However, having said all that, I don’t think that pre-teens are that different now than they were then in 1770’s Boston, when it comes to what is truly important to them.  Children value that family closeness no matter what century they live in. And they all have hopes and dreams to be a valuable member of society, be accepted by their peers, enjoy particular hobbies, be healthy, and many still reach for a connection with the divine.

“Mom, there’s no way I’m wearing that!”

Anna Green Winslow's diary entry in handwriting

Anna Green Winslow’s diary entry in handwriting

In this handwritten letter, Anna seems annoyed that her mother doesn’t let her wear the latest fashions, something that annoys plenty of Anna’s 2016 counterparts as well!  She says that her hat makes her look like a “street seller”:

“Dear mamma, you don’t know the fation [fashion] here—I beg to look like other folk…”

She closes this journal entry (which is also a letter to her mother) affectionately:

“…with duty, love and compliments as due, particularly to my dear little brother (I long to see him)…Your ever dutiful daughter…”

 

Any thoughts?  Do leave a comment!

Up next is a diary reluctantly written by a boy in rural America in the 1860’s.

 

You can read buy Anna’s diary at Amazon, and read it at  https://archive.org/stream/diaryofannagreen00wins#page/72/mode/2up .

Project Gutenberg is also a tremendous resource.  Below are the links of these three diaries, and there are many more diaries there!  I hope you will find something you enjoy there.

Diary of Anna Green Winslow  http://www.gutenberg.org/ebooks/20765

Eve’s Diary by Mark Twain   http://www.gutenberg.org/ebooks/8525

Extracts from Adam’s Diary by Mark Twain   http://www.gutenberg.org/ebooks/1892

 

Photo credits:

Miniature of Colonial Diarist Anna Green Winslow and Anna Green Winslow’s diary entry in handwriting from https://en.wikipedia.org/wiki/File:Anna_Green_Winslow.gif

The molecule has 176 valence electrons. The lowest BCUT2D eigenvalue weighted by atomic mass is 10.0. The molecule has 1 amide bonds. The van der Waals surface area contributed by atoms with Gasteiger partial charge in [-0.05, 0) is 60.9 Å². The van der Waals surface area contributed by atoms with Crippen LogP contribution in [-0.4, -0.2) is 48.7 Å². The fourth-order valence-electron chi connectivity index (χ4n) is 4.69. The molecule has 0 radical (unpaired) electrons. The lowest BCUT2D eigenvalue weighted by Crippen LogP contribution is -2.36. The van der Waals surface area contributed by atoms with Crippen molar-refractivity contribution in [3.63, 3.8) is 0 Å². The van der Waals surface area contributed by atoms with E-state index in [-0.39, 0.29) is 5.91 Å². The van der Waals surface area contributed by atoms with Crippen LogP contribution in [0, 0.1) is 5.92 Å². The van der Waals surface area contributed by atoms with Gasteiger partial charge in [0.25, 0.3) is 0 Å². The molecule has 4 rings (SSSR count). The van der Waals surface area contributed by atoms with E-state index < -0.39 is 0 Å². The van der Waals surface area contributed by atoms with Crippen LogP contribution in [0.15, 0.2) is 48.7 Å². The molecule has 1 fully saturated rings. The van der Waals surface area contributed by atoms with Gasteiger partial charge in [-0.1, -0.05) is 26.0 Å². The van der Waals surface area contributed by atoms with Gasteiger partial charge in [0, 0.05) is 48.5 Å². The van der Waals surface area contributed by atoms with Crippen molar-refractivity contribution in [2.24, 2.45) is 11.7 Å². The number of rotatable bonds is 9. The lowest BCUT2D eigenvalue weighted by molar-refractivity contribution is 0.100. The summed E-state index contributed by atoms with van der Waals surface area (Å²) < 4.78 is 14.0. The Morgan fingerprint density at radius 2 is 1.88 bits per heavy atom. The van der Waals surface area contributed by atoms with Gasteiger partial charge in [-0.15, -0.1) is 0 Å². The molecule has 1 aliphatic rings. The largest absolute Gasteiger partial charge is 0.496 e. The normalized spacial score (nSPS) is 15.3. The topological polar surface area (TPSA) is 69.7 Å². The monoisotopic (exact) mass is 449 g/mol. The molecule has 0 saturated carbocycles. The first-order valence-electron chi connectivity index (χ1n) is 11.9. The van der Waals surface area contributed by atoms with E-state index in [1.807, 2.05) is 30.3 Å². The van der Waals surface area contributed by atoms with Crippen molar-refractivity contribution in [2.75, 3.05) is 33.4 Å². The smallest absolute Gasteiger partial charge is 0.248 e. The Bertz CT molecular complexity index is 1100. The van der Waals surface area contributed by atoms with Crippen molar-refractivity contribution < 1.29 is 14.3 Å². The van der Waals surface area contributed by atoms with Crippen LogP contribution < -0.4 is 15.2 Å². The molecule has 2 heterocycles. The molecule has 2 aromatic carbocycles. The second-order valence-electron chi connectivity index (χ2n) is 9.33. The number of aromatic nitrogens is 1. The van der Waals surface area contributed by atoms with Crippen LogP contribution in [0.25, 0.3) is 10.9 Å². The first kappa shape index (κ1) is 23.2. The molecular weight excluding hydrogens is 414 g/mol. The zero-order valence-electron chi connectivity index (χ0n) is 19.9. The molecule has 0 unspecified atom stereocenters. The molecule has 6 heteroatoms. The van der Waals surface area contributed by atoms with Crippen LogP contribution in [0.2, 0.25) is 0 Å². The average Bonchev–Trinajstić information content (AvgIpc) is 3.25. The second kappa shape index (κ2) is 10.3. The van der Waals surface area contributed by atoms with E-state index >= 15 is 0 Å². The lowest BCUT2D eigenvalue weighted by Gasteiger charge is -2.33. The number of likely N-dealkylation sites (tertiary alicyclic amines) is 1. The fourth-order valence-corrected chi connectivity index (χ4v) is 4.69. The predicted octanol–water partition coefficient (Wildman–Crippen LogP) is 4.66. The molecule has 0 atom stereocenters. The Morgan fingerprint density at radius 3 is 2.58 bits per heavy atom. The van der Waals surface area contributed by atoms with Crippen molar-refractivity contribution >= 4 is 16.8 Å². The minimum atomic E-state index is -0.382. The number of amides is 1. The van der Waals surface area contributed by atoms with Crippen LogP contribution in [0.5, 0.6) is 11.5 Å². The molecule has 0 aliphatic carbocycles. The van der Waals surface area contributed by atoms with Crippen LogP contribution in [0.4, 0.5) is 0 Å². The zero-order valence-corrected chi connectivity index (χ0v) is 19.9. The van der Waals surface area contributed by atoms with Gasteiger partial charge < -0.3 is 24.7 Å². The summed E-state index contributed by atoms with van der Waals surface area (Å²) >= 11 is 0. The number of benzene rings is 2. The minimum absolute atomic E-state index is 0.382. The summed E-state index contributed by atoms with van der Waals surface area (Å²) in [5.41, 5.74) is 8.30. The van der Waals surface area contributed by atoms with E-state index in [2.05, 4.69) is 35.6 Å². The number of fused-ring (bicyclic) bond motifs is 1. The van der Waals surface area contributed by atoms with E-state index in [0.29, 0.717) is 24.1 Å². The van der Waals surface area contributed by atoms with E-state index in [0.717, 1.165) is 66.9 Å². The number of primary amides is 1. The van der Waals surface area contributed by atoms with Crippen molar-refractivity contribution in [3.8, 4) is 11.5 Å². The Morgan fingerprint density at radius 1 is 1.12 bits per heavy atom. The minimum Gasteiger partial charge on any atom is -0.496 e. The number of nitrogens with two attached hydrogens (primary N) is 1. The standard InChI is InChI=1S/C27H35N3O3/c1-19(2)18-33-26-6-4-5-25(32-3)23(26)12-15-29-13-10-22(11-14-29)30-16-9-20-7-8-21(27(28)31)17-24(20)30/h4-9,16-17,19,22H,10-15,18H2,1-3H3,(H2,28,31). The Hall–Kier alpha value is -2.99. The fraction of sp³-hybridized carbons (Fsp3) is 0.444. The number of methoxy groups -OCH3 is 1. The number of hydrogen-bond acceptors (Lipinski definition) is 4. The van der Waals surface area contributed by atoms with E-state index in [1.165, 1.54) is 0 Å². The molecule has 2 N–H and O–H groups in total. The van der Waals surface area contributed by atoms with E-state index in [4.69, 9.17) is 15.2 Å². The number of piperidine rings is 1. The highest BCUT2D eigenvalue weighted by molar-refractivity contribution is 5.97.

Book covers from LibraryThing.com

Diaries from Hundreds—even Thousands—of Years Ago

I love diaries, and have written in various forms of journals since I was about 10 years old.  I enjoy reading them almost as much as writing them, and find reliving first hand experiences (yes, even my own) fascinating, educational and often humorous and inspiring.

 

Journals and Diaries

At Project Gutenberg (gutenberg.org) I found many diaries available to read, listen to and download, and added a few to my Kindle.  The first ones I read were Mark Twain’s books, which are supposedly diaries written by Adam and Eve.

The author imagines this first couple as being rather tentative about each other! I tried to select a few extra-special parts, but there are too many, so here are a few paragraphs from the beginning of the book entitled Extracts from Adam’s Diary, starting with Twain’s note:

* * * * * * * * * * *

Extracts from Adam's Diary[NOTE.– I translated a portion of this diary some years ago… Since then I have deciphered some more of Adam’s hieroglyphics, and think he has now become sufficiently important as a public character to justify this publication. – – M. T.]